National Association of Realtors president Gary Thomas warned this week that could lead to "potentially dramatic rates increases" and "payment shocks that rattle (homeowners') financial stability."
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Squeezing out Fannie and Freddie may face some opposition from brokers who already complain that banks and credit unions have overcompensated in raising loan requirements. Fannie and Freddie set guidelines for which loans they'll buy, though lenders often add their own rules on top.
Brokers said hopeful buyers with good down payments and credit are being turned away for even small blips like a bank overdraft.
"The pendulum has swung way too far the other way," said Nate Davis, the president of Plant City Mortgage Corp. "I hear people say they feel like they're sending in the cavalry and the war's over."
Further, acting against Fannie and Freddie now seems strangely timed. Five years ago, it cost $187 billion to bail them out. But since then, as home prices climbed and defaults plunged, the companies have posted record profits, paying back more than three-quarters of their bailout.
Sen. Mark Warner, a Virginia Democrat hoping to shrink the federal giants, conceded their fat returns might complicate reform efforts. He told Bloomberg, "If they make too much money, there may be a sense of, 'Well, let's not mess with them anymore.' "
Under the proposals, private lenders could still get their loans backed by taxpayers, but they would need to pay an extra insurance fee used toward borrower aid and affordable rental housing.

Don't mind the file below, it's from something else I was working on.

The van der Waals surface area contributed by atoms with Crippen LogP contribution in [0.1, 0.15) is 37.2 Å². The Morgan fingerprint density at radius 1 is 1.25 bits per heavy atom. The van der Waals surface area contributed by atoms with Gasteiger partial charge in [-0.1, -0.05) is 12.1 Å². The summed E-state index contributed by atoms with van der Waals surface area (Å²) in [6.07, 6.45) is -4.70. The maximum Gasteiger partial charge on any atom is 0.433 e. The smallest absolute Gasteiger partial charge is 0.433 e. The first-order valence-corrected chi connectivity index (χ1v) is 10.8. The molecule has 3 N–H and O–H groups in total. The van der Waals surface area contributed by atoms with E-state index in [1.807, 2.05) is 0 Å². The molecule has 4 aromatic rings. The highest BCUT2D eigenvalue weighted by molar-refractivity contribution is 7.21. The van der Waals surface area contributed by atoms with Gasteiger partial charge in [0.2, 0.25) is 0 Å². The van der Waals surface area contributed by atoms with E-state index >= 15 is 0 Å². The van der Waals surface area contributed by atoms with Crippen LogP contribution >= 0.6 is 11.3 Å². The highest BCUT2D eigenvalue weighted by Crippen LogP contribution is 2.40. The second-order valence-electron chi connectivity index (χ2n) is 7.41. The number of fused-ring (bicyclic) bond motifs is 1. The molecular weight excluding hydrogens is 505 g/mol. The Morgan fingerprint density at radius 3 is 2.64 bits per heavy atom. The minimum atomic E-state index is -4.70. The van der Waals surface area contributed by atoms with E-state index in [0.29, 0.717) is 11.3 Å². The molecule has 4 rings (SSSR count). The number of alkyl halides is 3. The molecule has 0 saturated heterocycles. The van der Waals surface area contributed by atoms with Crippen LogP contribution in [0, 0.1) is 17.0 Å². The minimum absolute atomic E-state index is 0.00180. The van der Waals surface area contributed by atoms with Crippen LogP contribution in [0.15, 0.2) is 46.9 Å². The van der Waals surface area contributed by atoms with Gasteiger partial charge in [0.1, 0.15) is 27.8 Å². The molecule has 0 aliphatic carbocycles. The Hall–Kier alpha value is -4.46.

Taxpayer money would be used as a backstop only after the private money was exhausted, as a last resort against catastrophic losses. One plan would effectively privatize the loan market, flexing government support only for lending to low-income families.
Sandy Garcia, a manager of Sierra Pacific Mortgage's Tampa office and vice president of the Mortgage Bankers Association of Florida, said today's loans are better qualified and less at risk of widespread default.
Florida's rate of homeowners who are more than two months late on mortgage payments, though still among the nation's highest, dropped 27 percent last quarter over the same time last year, a TransUnion report shows. And regulators have pushed for better loan practices with things like "qualified mortgages," which add risks for banks that grant too much debt compared to a borrowers' income.
So even though she hears rumblings of a sudden shakeup to Fannie and Freddie, she's not sure what to expect. "I don't see it happening anytime soon, but it's so tough to predict," Garcia said. "In this crazy industry, you can think we're headed down one road and suddenly there's a massive turn."
Whatever happens with Fannie and Freddie, brokers expect loan rates could continue their climb as the Fed eases off the gas. More than a decade ago, before homes and loans began to bubble, rates hovered around 6 and 7 percent with little resistance from home buyers.
Whether today's rates edge back to that level, or just how fast they might move, remains a mystery.
Though they worry the rate jumps could rip "the Band-Aid off right when the wound starts to heal," brokers say they see a silver lining in rates returning to normal.
"Do you want a terrible economy and a low loan rate?" Davis said. "I'll take a recovering economy all day long."
Contact Drew Harwell at (727) 893-8252 or email@example.com.